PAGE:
There’s a scientific term “umwelt” that biologists use to describe the world as experienced by a particular organism. Every one of us has this “umwelt” - our “subjective view of the world.” Our umwelt is limited by our physical and mental capabilities, past experiences, and social circles we grow up and live. e.g., your subjective understanding of Renaissance Art would drastically differ from when you’re taken to a museum at the age of three, and when you go there as an adult, or after studying art for fifteen years.
Learning and understanding Lisp expands your umwelt. You will start seeing things differently. It doesn’t inevitably make you a better programmer; it might, but doesn’t guarantee it, just like suddenly gaining the ability to see things in the infrared spectrum not guaranteed to make your life better.
-iLemming on Hackernews
It was the summer of 2020 and I had just completed a course in Data Structures. Armed with new ideas, I was passionately implementing various algorithms and data structures in Java. Beneath this boy who just started writing programs there lied an irresistible desire to learn and explore the world of Emacs. And when he started playing with Haskell and Lisp, he knew it was time to take the plunge and switch to Emacs.
I fondly recollect the first few days of using Emacs. It was filled with wonder and exhilaration as I felt like a kid entering Disney World for the first time. By watching a couple of YouTube videos and copy-pasting code snippets from Stack Overflow, I was able to configure it just enough to start editing files. Even though I had barely scratched the surface of Elisp programming, the possibilities seemed limitless and inspiring.
On instances where Emacs felt inadequate and cumbersome, all I had to do was spend a couple of hours writing Elisp code to achieve the desired way of working. This infinite freedom to extend the editor to my liking has allowed me to develop a personal connection with my Emacs. Every keybinding, mode and theme I use has been perfectly attuned to my taste and will continue to get more personalized over time.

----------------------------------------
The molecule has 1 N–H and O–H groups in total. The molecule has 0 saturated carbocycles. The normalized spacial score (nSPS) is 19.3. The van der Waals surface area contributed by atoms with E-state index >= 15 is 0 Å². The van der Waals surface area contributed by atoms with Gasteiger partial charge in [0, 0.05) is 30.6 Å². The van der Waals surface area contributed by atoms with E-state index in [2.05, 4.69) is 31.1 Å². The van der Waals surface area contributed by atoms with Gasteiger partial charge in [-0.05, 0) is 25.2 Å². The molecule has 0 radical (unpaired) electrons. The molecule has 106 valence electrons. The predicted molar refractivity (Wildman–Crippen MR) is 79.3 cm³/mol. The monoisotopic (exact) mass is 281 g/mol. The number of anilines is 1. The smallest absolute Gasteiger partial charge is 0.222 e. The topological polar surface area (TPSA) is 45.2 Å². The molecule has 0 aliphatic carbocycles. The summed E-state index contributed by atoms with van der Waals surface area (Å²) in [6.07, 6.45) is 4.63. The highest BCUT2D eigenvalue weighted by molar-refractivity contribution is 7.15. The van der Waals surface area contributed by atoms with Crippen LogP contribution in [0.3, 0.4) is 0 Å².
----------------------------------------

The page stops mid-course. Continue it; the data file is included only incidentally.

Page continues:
;; The first elisp function I wrote on my own - August 29 ;; switch into evil-normal mode before switching windows (defun switch-window-down-evil-normal() (interactive) (evil-normal-state) (evil-window-down 1))
Using Emacs was my first exposure to a programmable environment. Until then I was never able to correlate an application and its source code as it was hard to understand how it was actually implemented. But inside Emacs I could easily access the documented source code of any functionality and extend it. Moreover, my small Elisp functions are treated the same way as core functionalities of the editor. Due to this lack of difference, there is nothing holding back a beginner from extending and learning the internals of Emacs.
Org mode is a document editing powerhouse inside Emacs. It has made document editing an enjoyable experience by saving me from the clutches of other document editors. The biggest advantage was the ability to do all my academic work in the comfort of my editor. Also, this mode has a fancy way to organize and render all my writings and I’m constantly blown away by its richness in features.
Being the best environment for working with Lisp programs, Emacs has aided me in solving SICP problems to a great extent. I can evaluate lisp code, check the results and get back to editing without taking my hands off keyboard or switching to an other window. Moreover, from evaluating a sexp to evaluating an entire buffer, I have the flexibility to constantly run parts of code as I write it.
I’m really glad that I embarked on this Emacs exploration journey. It has fostered a new way of life by deeply instilling the ethics of Hacker culture. My computing experience has become more enjoyable and fun because of Emacs. So I intend to contribute to Emacs development once I completely understand the internals. I would like to conclude by saying a heartfelt thank you to everyone who has worked on this fascinating software.